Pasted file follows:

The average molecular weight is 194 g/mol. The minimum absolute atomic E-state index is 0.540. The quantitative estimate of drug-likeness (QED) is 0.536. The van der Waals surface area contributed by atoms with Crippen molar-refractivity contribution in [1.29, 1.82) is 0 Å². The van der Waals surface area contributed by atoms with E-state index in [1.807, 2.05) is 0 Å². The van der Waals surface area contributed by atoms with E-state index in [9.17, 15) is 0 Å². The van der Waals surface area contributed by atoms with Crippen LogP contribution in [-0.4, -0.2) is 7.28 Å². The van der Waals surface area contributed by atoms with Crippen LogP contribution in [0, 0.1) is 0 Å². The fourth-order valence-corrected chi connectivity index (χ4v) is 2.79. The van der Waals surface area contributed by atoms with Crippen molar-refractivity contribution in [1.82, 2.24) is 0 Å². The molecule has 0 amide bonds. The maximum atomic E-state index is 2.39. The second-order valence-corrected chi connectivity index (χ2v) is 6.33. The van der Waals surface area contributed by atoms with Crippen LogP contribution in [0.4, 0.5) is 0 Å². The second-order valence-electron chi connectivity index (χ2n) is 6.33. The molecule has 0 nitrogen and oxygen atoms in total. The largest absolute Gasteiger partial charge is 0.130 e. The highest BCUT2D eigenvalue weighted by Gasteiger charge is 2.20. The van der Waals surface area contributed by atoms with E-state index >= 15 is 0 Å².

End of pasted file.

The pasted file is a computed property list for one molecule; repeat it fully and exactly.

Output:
The average molecular weight is 194 g/mol. The minimum absolute atomic E-state index is 0.540. The quantitative estimate of drug-likeness (QED) is 0.536. The van der Waals surface area contributed by atoms with Crippen molar-refractivity contribution in [1.29, 1.82) is 0 Å². The van der Waals surface area contributed by atoms with E-state index in [1.807, 2.05) is 0 Å². The van der Waals surface area contributed by atoms with E-state index in [9.17, 15) is 0 Å². The van der Waals surface area contributed by atoms with Crippen LogP contribution in [-0.4, -0.2) is 7.28 Å². The van der Waals surface area contributed by atoms with Crippen LogP contribution in [0, 0.1) is 0 Å². The fourth-order valence-corrected chi connectivity index (χ4v) is 2.79. The van der Waals surface area contributed by atoms with Crippen molar-refractivity contribution in [1.82, 2.24) is 0 Å². The molecule has 0 amide bonds. The maximum atomic E-state index is 2.39. The second-order valence-corrected chi connectivity index (χ2v) is 6.33. The van der Waals surface area contributed by atoms with Crippen LogP contribution in [0.4, 0.5) is 0 Å². The second-order valence-electron chi connectivity index (χ2n) is 6.33. The molecule has 0 nitrogen and oxygen atoms in total. The largest absolute Gasteiger partial charge is 0.130 e. The highest BCUT2D eigenvalue weighted by Gasteiger charge is 2.20. The van der Waals surface area contributed by atoms with E-state index >= 15 is 0 Å².